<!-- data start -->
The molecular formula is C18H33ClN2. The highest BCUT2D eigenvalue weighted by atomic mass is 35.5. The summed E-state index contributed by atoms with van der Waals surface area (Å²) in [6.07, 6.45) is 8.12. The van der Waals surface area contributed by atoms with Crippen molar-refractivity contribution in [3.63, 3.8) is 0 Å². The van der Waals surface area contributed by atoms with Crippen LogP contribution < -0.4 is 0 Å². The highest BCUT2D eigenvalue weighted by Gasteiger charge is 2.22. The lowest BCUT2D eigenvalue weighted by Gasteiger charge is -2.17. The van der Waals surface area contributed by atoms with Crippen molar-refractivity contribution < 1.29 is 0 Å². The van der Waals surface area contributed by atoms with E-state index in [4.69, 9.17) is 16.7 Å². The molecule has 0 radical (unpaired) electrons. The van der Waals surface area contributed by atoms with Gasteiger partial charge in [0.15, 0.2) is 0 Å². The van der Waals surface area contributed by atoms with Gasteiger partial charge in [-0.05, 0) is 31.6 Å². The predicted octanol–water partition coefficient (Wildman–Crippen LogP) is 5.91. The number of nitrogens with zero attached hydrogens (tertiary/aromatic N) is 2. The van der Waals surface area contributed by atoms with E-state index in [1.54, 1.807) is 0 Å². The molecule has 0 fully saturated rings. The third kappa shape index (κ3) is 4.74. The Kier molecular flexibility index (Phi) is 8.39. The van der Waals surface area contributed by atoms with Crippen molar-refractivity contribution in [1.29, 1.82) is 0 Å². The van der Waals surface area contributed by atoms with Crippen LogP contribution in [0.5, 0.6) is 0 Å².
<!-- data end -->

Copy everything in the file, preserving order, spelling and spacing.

The molecular formula is C18H33ClN2. The highest BCUT2D eigenvalue weighted by atomic mass is 35.5. The summed E-state index contributed by atoms with van der Waals surface area (Å²) in [6.07, 6.45) is 8.12. The van der Waals surface area contributed by atoms with Crippen molar-refractivity contribution in [3.63, 3.8) is 0 Å². The van der Waals surface area contributed by atoms with Crippen LogP contribution < -0.4 is 0 Å². The highest BCUT2D eigenvalue weighted by Gasteiger charge is 2.22. The lowest BCUT2D eigenvalue weighted by Gasteiger charge is -2.17. The van der Waals surface area contributed by atoms with Crippen molar-refractivity contribution < 1.29 is 0 Å². The van der Waals surface area contributed by atoms with E-state index in [4.69, 9.17) is 16.7 Å². The molecule has 0 radical (unpaired) electrons. The van der Waals surface area contributed by atoms with Gasteiger partial charge in [0.15, 0.2) is 0 Å². The van der Waals surface area contributed by atoms with Gasteiger partial charge in [-0.05, 0) is 31.6 Å². The predicted octanol–water partition coefficient (Wildman–Crippen LogP) is 5.91. The number of nitrogens with zero attached hydrogens (tertiary/aromatic N) is 2. The van der Waals surface area contributed by atoms with E-state index in [1.54, 1.807) is 0 Å². The molecule has 0 fully saturated rings. The third kappa shape index (κ3) is 4.74. The Kier molecular flexibility index (Phi) is 8.39. The van der Waals surface area contributed by atoms with Crippen molar-refractivity contribution in [1.29, 1.82) is 0 Å². The van der Waals surface area contributed by atoms with Crippen LogP contribution in [0.5, 0.6) is 0 Å².